Doron Almog, who formerly commanded Israeli troops in the Gaza Strip, avoided arrest on the warrant by returning to Israel without leaving the plane that had landed in London on 11 September.
Kate Maynard, a member of the legal team representing Palestinians whose houses were demolished by Israeli troops and whose relatives were killed in a bombing raid, said on Monday: "The police have returned the warrant to the court unexecuted.
She added: "And the court has withdrawn the warrant, given that Almog is no longer in the jurisdiction. However, the fact that the warrant has been withdrawn does not mean that it cannot be reissued."
Maynard's firm Hickman and Rose is pressing the Foreign Office and British police to explain how Almog was allowed to leave without being arrested.
"We now know that Almog was tipped off and the police didn't board the plane and arrest him," she said.
"We're pressing the police in conjunction with the Foreign
Office for an urgent inquiry to demand how he got away," Maynard added.
Israeli army chief Dan Halutz is
also in some UK activists' sights
"We're asking them to investigate the criminal liability of any embassy staff that helped him evade jurisdiction," Maynard said.
She said she was not aware of any legal reason preventing the police from boarding the plane to arrest him.
Maynard said the warrant for Almog's arrest had been issued by a court in London based on allegations that he had ordered the demolition of homes in the Gaza Strip.
Lawyers also presented evidence over his role in a 2002 bombing raid that killed 15 Palestinians, nine of them children, though no warrant was issued in that particular case, Maynard said.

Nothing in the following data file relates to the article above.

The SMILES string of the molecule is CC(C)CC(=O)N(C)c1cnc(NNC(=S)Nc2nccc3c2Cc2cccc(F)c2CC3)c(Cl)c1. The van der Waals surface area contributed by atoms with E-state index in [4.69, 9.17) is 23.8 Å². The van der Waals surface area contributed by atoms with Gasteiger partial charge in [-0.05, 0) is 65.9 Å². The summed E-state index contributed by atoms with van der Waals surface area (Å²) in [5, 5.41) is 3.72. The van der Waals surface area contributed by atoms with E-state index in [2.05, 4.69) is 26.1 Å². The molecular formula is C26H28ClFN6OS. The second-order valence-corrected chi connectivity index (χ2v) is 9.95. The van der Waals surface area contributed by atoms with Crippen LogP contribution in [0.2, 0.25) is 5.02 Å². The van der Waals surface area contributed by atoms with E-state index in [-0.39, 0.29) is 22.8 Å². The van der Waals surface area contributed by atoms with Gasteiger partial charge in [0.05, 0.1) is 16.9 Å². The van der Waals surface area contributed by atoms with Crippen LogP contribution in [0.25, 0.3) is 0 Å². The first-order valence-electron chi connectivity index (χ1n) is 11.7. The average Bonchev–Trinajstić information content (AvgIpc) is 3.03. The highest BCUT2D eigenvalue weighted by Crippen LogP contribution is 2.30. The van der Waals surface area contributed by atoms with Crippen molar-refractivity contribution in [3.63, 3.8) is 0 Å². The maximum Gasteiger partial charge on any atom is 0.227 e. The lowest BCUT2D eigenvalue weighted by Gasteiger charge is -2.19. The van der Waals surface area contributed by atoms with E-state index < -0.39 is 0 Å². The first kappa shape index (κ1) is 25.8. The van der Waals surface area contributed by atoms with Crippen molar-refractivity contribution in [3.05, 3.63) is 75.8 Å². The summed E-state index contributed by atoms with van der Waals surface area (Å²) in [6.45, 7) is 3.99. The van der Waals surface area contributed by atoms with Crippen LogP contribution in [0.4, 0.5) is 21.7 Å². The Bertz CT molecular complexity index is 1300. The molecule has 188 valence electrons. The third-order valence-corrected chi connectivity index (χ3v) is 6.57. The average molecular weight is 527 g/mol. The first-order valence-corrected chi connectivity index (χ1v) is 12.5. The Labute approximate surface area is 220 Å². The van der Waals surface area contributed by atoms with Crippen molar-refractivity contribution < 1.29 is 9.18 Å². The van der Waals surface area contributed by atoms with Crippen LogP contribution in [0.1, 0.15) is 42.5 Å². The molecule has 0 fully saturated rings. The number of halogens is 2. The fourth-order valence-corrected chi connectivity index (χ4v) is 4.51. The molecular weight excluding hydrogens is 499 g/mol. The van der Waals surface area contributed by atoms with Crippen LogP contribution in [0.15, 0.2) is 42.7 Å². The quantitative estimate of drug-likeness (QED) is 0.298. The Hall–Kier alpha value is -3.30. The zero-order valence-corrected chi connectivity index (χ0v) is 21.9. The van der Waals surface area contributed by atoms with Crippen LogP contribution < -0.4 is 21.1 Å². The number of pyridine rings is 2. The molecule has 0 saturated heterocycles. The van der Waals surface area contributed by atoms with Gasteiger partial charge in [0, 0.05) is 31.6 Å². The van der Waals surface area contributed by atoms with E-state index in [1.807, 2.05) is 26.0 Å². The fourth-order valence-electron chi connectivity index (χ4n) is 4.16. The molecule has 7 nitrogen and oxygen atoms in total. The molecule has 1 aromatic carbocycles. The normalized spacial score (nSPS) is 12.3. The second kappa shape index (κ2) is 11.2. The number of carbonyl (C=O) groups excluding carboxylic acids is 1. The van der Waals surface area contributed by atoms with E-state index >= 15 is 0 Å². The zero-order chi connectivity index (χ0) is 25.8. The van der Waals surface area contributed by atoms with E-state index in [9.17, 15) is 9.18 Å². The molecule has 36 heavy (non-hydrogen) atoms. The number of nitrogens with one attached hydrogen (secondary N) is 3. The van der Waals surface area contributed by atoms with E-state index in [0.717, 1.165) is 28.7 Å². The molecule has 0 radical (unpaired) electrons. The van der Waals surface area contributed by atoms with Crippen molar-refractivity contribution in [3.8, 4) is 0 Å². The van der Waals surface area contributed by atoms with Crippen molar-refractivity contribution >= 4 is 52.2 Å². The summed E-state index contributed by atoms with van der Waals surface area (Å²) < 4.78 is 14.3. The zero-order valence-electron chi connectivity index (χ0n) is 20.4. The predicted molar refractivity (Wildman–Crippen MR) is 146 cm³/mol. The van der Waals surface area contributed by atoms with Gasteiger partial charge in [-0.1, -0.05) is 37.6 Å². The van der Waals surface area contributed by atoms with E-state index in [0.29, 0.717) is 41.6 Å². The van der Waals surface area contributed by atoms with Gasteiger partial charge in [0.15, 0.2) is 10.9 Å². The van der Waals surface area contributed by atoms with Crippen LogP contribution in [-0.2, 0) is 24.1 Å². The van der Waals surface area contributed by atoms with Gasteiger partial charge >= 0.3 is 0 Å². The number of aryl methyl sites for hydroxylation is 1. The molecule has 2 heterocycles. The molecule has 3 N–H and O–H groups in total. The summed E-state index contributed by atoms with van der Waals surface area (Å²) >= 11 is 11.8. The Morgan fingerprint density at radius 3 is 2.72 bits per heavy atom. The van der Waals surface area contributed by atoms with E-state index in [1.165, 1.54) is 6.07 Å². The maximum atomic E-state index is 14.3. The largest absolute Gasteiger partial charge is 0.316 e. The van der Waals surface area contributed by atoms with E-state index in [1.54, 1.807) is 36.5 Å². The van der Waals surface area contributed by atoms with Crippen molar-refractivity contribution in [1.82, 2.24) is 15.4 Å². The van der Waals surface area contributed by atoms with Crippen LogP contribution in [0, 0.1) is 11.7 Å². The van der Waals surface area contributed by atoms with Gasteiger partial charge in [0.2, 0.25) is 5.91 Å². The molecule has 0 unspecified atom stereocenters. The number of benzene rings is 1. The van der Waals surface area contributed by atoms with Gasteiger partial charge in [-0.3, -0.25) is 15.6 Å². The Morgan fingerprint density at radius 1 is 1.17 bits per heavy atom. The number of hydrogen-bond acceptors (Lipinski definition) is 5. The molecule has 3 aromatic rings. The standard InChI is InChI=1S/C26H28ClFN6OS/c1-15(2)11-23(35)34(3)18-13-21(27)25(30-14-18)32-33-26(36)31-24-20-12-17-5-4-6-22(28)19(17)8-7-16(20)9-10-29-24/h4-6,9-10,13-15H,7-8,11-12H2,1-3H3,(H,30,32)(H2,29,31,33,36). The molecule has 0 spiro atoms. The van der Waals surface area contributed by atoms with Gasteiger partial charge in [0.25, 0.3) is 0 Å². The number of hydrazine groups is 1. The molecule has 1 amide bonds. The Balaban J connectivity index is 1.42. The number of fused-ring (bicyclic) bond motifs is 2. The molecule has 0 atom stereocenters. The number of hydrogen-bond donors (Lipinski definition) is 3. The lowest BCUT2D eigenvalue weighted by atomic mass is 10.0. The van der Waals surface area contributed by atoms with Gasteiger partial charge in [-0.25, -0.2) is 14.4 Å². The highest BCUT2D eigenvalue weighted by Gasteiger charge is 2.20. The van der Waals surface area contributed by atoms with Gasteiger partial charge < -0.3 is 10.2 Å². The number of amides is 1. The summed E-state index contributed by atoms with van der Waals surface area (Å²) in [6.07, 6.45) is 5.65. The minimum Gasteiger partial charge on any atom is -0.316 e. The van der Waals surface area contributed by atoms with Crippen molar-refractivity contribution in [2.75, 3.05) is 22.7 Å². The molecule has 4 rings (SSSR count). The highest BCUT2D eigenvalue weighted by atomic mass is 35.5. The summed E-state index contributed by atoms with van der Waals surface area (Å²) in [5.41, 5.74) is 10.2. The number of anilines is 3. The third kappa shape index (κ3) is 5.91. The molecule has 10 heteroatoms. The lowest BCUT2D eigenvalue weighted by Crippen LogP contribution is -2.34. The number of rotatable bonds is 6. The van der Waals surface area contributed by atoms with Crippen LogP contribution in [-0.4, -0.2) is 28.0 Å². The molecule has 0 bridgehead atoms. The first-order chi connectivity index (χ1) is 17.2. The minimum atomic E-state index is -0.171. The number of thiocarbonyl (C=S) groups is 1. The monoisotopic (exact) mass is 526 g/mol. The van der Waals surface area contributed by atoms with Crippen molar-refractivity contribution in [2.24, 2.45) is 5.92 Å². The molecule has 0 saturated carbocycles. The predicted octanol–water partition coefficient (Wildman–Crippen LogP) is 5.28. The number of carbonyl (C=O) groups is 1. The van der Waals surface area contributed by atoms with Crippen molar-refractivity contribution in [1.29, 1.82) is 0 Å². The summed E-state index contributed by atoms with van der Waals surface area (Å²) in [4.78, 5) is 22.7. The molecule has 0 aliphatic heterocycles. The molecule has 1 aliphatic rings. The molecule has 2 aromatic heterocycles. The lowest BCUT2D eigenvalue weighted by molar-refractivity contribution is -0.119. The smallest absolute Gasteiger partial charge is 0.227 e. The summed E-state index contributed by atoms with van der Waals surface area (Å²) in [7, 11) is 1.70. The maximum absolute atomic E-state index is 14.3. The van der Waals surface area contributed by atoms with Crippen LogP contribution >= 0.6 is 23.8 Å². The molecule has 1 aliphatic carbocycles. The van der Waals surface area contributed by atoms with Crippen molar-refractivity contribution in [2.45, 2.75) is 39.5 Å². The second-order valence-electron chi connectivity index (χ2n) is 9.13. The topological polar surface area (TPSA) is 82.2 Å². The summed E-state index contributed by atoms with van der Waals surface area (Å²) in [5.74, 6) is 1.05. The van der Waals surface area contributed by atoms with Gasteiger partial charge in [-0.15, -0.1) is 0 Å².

In Jerusalem, media reported on Friday that Prime Minister Ariel Sharon had complained to his British counterpart Tony Blair in New York last week about legal proceedings against senior Israeli officers in Britain by noting that he could be arrested himself on any visit to London.
Meanwhile Israel's Justice Ministry has set aside about $1 million for legal aid to army officers who could face war crimes charges in European courts, an official said Monday.
"The court has withdrawn the warrant, given that Almog is no longer in the jurisdiction. However, the fact that the warrant has been withdrawn does not mean that it cannot be reissued"
a member of the legal team representing Palestinian victims
Justice Minister Tzipi Livni met on Sunday with officials from the Defence Ministry, the Foreign Ministry and the Shin Bet security services after Doron Almog, a retired general, could not enter London for fear police would arrest him.
The arrest warrant against Almog has since been cancelled.
Livni set aside the special legal budget and established a team to study European laws - such as the British legislation - that allow countries to charge people with war crimes even if they were not committed against their nationals, said Shai Ben-Maor, Livni's adviser.
The real goal, however, is to persuade European governments to amend or overturn such laws, because Israel believes they are being used for political purposes, he said.
Complaints have also reportedly been filed with London police against army chief, Lieutenant-General Dan Halutz, and his predecessor, Moshe Yaalon.
Almog, Halutz and Yaalon all served as generals in 2002 when Israel's air force dropped a one-tonne bomb on the home of a Palestinian resistance leader, Salah Shehadeh, killing him and 14 others, including nine children. Shehadeh was said to have been a Hamas commander.
The Gaza-based Palestinian Centre for Human Rights and an Israeli left-wing group were involved in filing the complaints in London.